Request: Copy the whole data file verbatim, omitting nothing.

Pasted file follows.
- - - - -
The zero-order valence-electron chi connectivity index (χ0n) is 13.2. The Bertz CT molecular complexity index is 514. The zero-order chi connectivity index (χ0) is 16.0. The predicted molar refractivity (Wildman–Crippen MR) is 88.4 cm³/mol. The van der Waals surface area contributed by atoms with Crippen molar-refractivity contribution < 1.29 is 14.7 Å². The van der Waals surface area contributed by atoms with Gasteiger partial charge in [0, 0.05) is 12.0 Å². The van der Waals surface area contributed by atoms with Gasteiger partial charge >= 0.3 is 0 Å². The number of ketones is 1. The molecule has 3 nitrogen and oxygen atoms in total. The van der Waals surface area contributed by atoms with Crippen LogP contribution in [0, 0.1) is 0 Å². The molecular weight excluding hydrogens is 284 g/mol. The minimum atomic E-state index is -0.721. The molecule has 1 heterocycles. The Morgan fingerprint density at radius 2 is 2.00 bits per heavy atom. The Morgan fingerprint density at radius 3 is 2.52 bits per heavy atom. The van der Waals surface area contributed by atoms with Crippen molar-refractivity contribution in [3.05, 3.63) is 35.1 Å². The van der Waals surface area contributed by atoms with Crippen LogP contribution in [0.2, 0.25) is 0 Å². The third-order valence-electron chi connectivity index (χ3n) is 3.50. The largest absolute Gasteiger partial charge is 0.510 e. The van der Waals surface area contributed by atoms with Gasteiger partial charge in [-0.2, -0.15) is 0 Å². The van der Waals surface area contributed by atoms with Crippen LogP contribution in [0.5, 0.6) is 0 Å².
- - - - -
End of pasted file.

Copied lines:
The zero-order valence-electron chi connectivity index (χ0n) is 13.2. The Bertz CT molecular complexity index is 514. The zero-order chi connectivity index (χ0) is 16.0. The predicted molar refractivity (Wildman–Crippen MR) is 88.4 cm³/mol. The van der Waals surface area contributed by atoms with Crippen molar-refractivity contribution < 1.29 is 14.7 Å². The van der Waals surface area contributed by atoms with Gasteiger partial charge in [0, 0.05) is 12.0 Å². The van der Waals surface area contributed by atoms with Gasteiger partial charge >= 0.3 is 0 Å². The number of ketones is 1. The molecule has 3 nitrogen and oxygen atoms in total. The van der Waals surface area contributed by atoms with Crippen LogP contribution in [0, 0.1) is 0 Å². The molecular weight excluding hydrogens is 284 g/mol. The minimum atomic E-state index is -0.721. The molecule has 1 heterocycles. The Morgan fingerprint density at radius 2 is 2.00 bits per heavy atom. The Morgan fingerprint density at radius 3 is 2.52 bits per heavy atom. The van der Waals surface area contributed by atoms with Crippen molar-refractivity contribution in [3.05, 3.63) is 35.1 Å². The van der Waals surface area contributed by atoms with Crippen LogP contribution in [0.2, 0.25) is 0 Å². The third-order valence-electron chi connectivity index (χ3n) is 3.50. The largest absolute Gasteiger partial charge is 0.510 e. The van der Waals surface area contributed by atoms with Gasteiger partial charge in [-0.2, -0.15) is 0 Å². The van der Waals surface area contributed by atoms with Crippen LogP contribution in [0.5, 0.6) is 0 Å².